The Seventh Victim (Mark Robson / U.S., 1943):

The private school is the orphanís chrysalis, Mark Robson sketches the lines separating sanctuary and mausoleum expressively: Stained glass and opera tryouts over a flight of steps, Kim Hunter walking against the deluge of departing schoolgirls. She enters the outside world to the tune of "Nautilus" ("Build thee more stately mansions O my soul"), Val Lewtonís Greenwich Village is a place of poets and shadows, her sister has vanished. A neighborhood tavern named Danteís offers gigantic Italianate frescos and, upstairs, the missing womanís vision of happiness: a bare room with a hangmanís noose dangling and ready. Brother-in-law Hugh Beaumont joins Hunterís search, conspiracy is hinted at the Missing Persons Bureau, heightened at a deserted subway ride, and confirmed at a secret society meeting. The celebrated shower shot is prepared by an earlier image, no less unsettling, of medical apparatus silhouetted from outside a hospital room, out of which a wizened private eye (Lou Lubin) wanders with a punctured stomach. Lewtonís masterstroke isn't in anticipating Polanskiís cosmopolitan Satanists, but rather in weaving them with alarming directness into an universe of bohemians and eccentrics where everybody struggles with Thanatos their own way: The devil-worshippers may be bathed in sinister lighting when shamed by the Lordís Prayer, but really, how different are they from the poet (Erford Gage) who looks at the searchlight in the sky and sees a sword slicing the moon? The Cat People strand is continued in key casting (Tom Conway reprises the psychiatrist cad, feline woman Elizabeth Russell is a tubercular dweller challenging fate), but where oppressed sexuality was Tourneurís phantom, Robson here deals with the pull of the Reaper. The sister (Jean Brooks) is finally revealed as a Cleopatra-haired sleepwalker lost in a private danse macabre, like Gibranís "bride of Death standing like a column of light between the bed and the infinite." The filmís astonishing final movement sends her to her room as her dying neighbor steps out to the streets, different roads ("staircases," Conway says) for venturing into the night. With Isabel Jewell, and Evelyn Brent. In black and white.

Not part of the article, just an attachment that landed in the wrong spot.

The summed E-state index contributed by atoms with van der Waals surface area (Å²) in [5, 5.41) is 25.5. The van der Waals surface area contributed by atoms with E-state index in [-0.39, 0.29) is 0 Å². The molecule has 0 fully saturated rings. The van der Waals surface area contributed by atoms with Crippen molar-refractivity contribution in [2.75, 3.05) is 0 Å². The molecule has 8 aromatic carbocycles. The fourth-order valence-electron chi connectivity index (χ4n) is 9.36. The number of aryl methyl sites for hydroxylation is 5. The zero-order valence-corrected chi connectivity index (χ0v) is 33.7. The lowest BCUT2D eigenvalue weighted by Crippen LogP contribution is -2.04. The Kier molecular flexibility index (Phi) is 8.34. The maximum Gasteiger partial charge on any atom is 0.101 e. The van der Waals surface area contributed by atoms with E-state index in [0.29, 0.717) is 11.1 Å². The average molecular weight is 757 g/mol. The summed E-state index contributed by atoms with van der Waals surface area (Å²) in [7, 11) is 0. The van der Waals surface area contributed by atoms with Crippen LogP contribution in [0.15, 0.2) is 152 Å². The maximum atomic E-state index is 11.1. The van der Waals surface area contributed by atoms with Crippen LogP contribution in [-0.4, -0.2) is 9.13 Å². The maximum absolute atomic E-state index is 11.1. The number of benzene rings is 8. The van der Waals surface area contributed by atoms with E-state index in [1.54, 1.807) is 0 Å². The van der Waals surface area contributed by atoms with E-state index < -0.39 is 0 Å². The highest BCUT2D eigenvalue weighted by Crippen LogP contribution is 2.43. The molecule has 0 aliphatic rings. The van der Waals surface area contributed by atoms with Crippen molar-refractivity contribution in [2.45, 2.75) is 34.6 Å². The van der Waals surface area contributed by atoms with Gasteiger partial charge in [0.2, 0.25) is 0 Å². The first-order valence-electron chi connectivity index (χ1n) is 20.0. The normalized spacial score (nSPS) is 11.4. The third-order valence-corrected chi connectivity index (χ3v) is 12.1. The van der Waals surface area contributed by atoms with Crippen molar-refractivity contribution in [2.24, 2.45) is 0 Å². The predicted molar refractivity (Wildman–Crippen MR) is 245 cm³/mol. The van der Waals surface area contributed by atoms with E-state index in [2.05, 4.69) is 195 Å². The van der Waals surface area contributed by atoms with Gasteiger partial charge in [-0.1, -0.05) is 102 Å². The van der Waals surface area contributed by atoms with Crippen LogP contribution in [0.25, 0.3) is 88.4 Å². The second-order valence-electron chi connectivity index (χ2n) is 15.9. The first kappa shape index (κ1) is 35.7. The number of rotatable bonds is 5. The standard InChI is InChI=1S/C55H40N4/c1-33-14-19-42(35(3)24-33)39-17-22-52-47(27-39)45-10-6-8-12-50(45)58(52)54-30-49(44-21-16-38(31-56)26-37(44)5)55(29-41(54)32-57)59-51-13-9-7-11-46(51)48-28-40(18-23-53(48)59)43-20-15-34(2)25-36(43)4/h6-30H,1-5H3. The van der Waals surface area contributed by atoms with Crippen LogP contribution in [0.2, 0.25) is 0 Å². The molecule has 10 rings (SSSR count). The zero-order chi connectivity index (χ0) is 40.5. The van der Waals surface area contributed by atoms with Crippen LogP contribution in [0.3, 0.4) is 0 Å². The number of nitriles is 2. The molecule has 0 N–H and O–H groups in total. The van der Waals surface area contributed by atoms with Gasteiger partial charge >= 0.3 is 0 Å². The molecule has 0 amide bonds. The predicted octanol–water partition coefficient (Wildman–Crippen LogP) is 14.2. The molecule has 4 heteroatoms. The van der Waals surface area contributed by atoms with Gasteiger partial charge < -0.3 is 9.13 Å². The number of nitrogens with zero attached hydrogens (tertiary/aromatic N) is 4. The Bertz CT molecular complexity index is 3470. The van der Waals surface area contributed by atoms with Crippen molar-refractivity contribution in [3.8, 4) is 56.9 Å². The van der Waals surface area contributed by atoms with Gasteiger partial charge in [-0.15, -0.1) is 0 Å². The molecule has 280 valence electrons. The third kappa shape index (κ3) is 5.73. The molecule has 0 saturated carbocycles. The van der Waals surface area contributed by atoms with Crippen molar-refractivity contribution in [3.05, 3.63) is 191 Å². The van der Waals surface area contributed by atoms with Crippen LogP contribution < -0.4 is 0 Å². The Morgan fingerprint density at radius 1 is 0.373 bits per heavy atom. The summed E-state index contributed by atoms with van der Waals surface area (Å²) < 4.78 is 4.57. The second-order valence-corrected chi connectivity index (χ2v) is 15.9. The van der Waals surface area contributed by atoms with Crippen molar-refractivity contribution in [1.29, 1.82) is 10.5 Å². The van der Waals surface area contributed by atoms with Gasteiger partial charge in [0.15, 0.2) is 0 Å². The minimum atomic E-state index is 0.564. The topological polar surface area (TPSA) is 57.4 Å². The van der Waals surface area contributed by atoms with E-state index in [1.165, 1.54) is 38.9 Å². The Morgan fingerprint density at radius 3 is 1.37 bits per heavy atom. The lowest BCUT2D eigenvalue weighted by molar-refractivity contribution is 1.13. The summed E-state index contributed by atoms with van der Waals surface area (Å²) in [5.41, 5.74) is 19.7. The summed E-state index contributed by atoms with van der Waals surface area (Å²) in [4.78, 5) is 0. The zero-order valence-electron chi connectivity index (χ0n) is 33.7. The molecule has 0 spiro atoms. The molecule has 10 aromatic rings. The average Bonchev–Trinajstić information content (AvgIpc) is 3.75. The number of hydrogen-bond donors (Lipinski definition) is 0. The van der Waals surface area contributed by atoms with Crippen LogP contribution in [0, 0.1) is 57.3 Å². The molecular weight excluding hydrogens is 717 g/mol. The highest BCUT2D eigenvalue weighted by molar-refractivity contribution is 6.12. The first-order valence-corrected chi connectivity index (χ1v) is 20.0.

--- Fernando F. Croce

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